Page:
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Energy, Force, and Motion

Uncovering Student Ideas in Physical Science- 45 Force and Motion Assessment Probes (Volume 1)

This book includes 45 force and motion related probes (K-12 +) that can be used as an application with a force and motion related full topic study. The probes provide a source of student work to examine for understanding of key ideas (CTS Section III) as well as evidence of commonly held alternative conceptions (CTS Section IV). In addition, the introductory chapter is a nice read to use in supplementing the full topic study.

Bibliographic Citation: 
Keeley, P. and Harrington, R. (2010). Uncovering student ideas in physical sciuence- 45 force and motion probes. Arlington, VA: NSTA Press.

What Makes A Shadow

This 8 minute video shows second grade students engaged in activities that examine their thinking about how light travels. This video can be used to supplement Sections II and IV.

Bibliographic Citation: 
Harvard Smithsonian Digital Video Library Collection: http://hsdvl.org/video.php?record_serial=86&source=4

What Children Bring to Light- A Constructivist Perspective on Children's Learning in Science

Readings from this book can be used to supplement CTS sections II and IV. Using the topic of light, the author helps the reader understand how students construct meaning in science and ways teachers can improve instruction that builds upon students ideas in order to build a bridge between the ideas they bring to the classroom and the scientific ideas. Chapter 2 examines the alternative frameworks literature and describes findings from research that help us understand how children think about the nature of light.

Bibliographic Citation: 
Shapiro, B. (1994). What Children Bring to Light- A Constructivist Perspective on Children's Learning in Science. New York, NY: Teacher's College Press.

The Impact of a Science Demonstration on Children's Understandings of Air Pressure

This article can be used with CTS sections II and IV to learn more about how demonstrations impact students' preconceptions about air pressure.

Bibliographic Citation: 
Shepardson, D., Moje, E., and Kennard-McClelland, A. (1994). The Impact of a Science Demonstration on Children's Understandings of Air Pressure Journal of Research in Science Teaching. Vol 31(3), pp 243-258.

Teaching to Promote the Development of Scientific Knowledge and Reasoning About Light at the Elementary Level

This chapter can be used with Section II and IV to further explore implications for teaching concepts related to light, particularly inquiry-based strategies. It also illuminates the learning difficulties and prior conceptions students bring to their learning related to visible light concepts.

Bibliographic Citation:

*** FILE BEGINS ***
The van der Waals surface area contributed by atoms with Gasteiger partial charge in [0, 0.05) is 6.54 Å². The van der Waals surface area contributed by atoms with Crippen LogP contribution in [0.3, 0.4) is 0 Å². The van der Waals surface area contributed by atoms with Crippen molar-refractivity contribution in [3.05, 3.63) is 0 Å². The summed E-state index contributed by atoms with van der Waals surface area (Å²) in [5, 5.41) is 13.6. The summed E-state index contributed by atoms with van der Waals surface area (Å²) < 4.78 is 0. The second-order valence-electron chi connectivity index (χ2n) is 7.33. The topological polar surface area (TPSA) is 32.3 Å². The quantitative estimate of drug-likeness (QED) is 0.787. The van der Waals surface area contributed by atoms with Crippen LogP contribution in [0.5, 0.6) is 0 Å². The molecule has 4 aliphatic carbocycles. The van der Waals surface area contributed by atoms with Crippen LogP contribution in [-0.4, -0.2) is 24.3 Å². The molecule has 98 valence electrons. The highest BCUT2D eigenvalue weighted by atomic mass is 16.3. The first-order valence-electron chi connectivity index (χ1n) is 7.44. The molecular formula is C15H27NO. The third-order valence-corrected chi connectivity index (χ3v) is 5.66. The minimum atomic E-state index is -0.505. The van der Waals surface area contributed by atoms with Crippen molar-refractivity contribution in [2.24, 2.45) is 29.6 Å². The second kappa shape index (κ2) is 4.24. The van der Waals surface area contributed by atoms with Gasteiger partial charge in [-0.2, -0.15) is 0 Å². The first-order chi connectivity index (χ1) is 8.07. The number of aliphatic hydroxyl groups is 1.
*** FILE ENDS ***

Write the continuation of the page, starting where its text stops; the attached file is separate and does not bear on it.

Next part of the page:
Donovan,S. and Bransford,J.Eds (2005). Teaching to Promote the Development of Scientific Knowledge and Reasoning About Light at the Elementary Level. In How Students Learn Science In The Classroom. Washington D.C: National Academy Press. pp 421-474.

Teaching for Conceptual Change: Confronting Childrens' Experience

This article can be used with Sections II and IV to examine teaching strategies that confront elementary students' tenaciously held ideas about objects, such as mittens, coats, and hats, generating their own heat. The article is a nice glimpse into a fourth grade classroom example of teaching for conceptual change.

Bibliographic Citation: 
Watson, B. and Konicek, R. (1990) Teaching for Conceptual Change: Confronting Childrens' Experience Phi Delta Kappan, May 1990, Pp 680-684. To access article online: http://www.exploratorium.edu/IFI/resources/workshops/teachingforconcept.html

Teaching About Energy

This paper can be used to supplement CTS Sections II and IV. The paper addresses commonly held ideas students have about energy, why the concept of energy is so difficult to learn, considerations for teaching energy-related ideas, and suggestions for teaching specific energy-related concepts.

Bibliographic Citation: 
Millar, R. Teaching about Energy. 2005. Department of Educational Studies: Research Paper 2005/11. University of York. www.york.ac.uk/depts/educ/research/ResearchPaperSeries/Paper11Teachingaboutenergy.pdf

Teaching About Energy

This paper can be used as a supplement for Sections I and II. It addresses the scientific idea of energy and considers how energy, used in an everyday context, raises implications for teaching.

Bibliographic Citation: 
Millar, R.2005. Teaching About Energy. University of York, UK. http://www.york.ac.uk/depts/educ/ResearchPaperSeries/Paper%2011%20Teaching%20about%20energy.pdf

Sound

This book can be used to supplement CTS section I. Selected sections can be used to help teachers deepen their understanding of sound related concepts.

Bibliographic Citation: 
Robertson, W. (2003). Stop Faking It! Finally Understanding Science so You Can Teach It- Sound Arlington, VA: NSTA Press.

Shedding Light on Science

Supplement for Section I: This 8 minute video features a scientist explaining the concept of the speed of light to measure distances in the universe.

Bibliographic Citation: 
Harvard Smithsonian Digital Video Library Collection <http://www.hsdvl.org/video.php?record_serial=88&source=>
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